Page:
A common problem with MPLS networks that are running LDP is that when the LDP session is broken on a link, the IGP still has that link as outgoing; thus, packets are still forwarded out of that link. This happens because the IGP installs the best path in the routing table for any prefix. Therefore, traffic for prefixes with a next hop out of a link where LDP is broken becomes unlabeled. Consecutively, MPLS VPN data packets can be discarded and VPN traffic is black-holed.
RFC5443 introduce a great solution for this problem which is know “LDP IGP Synchronization”. Before we dig into how LDP IGP synchronization is working, let us go through an example explain to us when and how the traffic can be blackholed which will need to call “LDP IGP synchronization” to fix.
In the topology below, will see that the traffic from CE1 to CE2 takes the path PE1-P3-P4-PE2 which is the normal behavior of LDP to follow the IGP. The next traceroute output can explain this.
let us now fail the LDP session between R3 and R4 and examine the effect on the traffic forwarding on both IP and VPN traffic.
In case of pure IPv4 traffic, R3 will un-tag the traffic and forward the packets unlabeled to R4. R4 will tag the traffic again and continue forwarding the traffic as normal MPLS traffic.
The next trace output from PE1 to PE2 loopback0, explain what happened.
So, there is not a big problem for networks that are running IPv4-over-MPLS only. At the point where LDP is broken, the packets become unlabeled and are forwarded as IPv4 packets until they become labeled again on the next LSR.
Now, let us examine the case of VPN traffic. The below traceroute output shows that the traffic is blackholed in the MPLS cloud !!
Here is the explanation for what had happened.. In the case of MPLS VPN, the packets are IPv4 packets, but they are encapsulated with two labels which are a VPN label and LDP label. Normally the P routers (P3, P4) are not aware about the VPN routes and they forward the VPN traffic based on the outer LDP label. Therefore, when the MPLS VPN packets become unlabeled on the P routers—they are dropped. The following diagram explain this.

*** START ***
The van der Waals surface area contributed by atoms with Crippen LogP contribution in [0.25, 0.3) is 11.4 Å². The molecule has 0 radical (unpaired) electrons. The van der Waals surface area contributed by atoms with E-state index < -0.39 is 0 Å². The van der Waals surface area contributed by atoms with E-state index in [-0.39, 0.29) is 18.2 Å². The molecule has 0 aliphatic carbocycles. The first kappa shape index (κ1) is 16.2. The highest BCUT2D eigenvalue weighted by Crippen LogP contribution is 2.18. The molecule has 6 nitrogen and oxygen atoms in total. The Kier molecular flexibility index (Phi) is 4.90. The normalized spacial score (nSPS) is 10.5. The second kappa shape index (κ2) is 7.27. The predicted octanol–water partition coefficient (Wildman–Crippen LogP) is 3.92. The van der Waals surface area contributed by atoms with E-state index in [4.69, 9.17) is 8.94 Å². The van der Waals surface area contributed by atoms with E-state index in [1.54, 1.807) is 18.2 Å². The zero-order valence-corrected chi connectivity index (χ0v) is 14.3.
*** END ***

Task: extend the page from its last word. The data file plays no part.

The solution is MPLS LDP-IGP Synchronization [RFC5443]. This feature ensures that the link is not used to forward traffic when the LDP session across the link is down. Rather, the traffic is forwarded out another link where the LDP session is still established.
When the MPLS LDP-IGP synchronization is active for an interface, the IGP announces that link with maximum metric until the synchronization is achieved, or until the LDP session is running across that interface. The maximum link metric for OSPF is 65536 (hex 0xFFFF). No path through the interface where LDP is down is used unless it is the only path.
Will run the LDP IGP Synchronization now, and see how it fix out issue…
Let us have a look to P3 OSPF Database, and see what have been changed… ya! now P3 as shown below is advertising P3-P4 link with metric of 65535 which is the maximum metric
This will cause IGP to prefer the path through P5 to forward the traffic and avoid the P3-P4 link where LDP is broken. Now let us come back to CE1 and run a trace to CE2 and see how it will work
That is really great … I am happy 🙂 I hope that you happy too. thanks to [RFC5443]. Now let us have a look on the configuration of this feature in both IOS and JUNOS. (to be updated)